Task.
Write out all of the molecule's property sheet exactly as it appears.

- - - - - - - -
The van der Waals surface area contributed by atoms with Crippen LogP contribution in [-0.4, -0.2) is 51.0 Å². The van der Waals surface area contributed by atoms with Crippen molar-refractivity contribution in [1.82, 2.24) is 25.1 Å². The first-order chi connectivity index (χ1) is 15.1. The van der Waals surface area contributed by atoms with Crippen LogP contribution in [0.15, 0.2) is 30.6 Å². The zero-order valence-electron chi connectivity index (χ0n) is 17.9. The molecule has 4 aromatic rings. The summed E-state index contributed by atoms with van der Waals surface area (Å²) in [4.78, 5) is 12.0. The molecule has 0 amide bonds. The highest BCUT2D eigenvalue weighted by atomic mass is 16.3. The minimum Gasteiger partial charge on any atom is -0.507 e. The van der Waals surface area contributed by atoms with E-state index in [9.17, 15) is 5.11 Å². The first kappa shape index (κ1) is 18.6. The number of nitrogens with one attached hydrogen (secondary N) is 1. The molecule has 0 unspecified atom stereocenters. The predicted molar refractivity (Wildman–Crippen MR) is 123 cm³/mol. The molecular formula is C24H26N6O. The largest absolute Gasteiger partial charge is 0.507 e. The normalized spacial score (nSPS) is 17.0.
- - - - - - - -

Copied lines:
The van der Waals surface area contributed by atoms with Crippen LogP contribution in [-0.4, -0.2) is 51.0 Å². The van der Waals surface area contributed by atoms with Crippen molar-refractivity contribution in [1.82, 2.24) is 25.1 Å². The first-order chi connectivity index (χ1) is 15.1. The van der Waals surface area contributed by atoms with Crippen LogP contribution in [0.15, 0.2) is 30.6 Å². The zero-order valence-electron chi connectivity index (χ0n) is 17.9. The molecule has 4 aromatic rings. The summed E-state index contributed by atoms with van der Waals surface area (Å²) in [4.78, 5) is 12.0. The molecule has 0 amide bonds. The highest BCUT2D eigenvalue weighted by atomic mass is 16.3. The minimum Gasteiger partial charge on any atom is -0.507 e. The van der Waals surface area contributed by atoms with E-state index in [9.17, 15) is 5.11 Å². The first kappa shape index (κ1) is 18.6. The number of nitrogens with one attached hydrogen (secondary N) is 1. The molecule has 0 unspecified atom stereocenters. The predicted molar refractivity (Wildman–Crippen MR) is 123 cm³/mol. The molecular formula is C24H26N6O. The largest absolute Gasteiger partial charge is 0.507 e. The normalized spacial score (nSPS) is 17.0.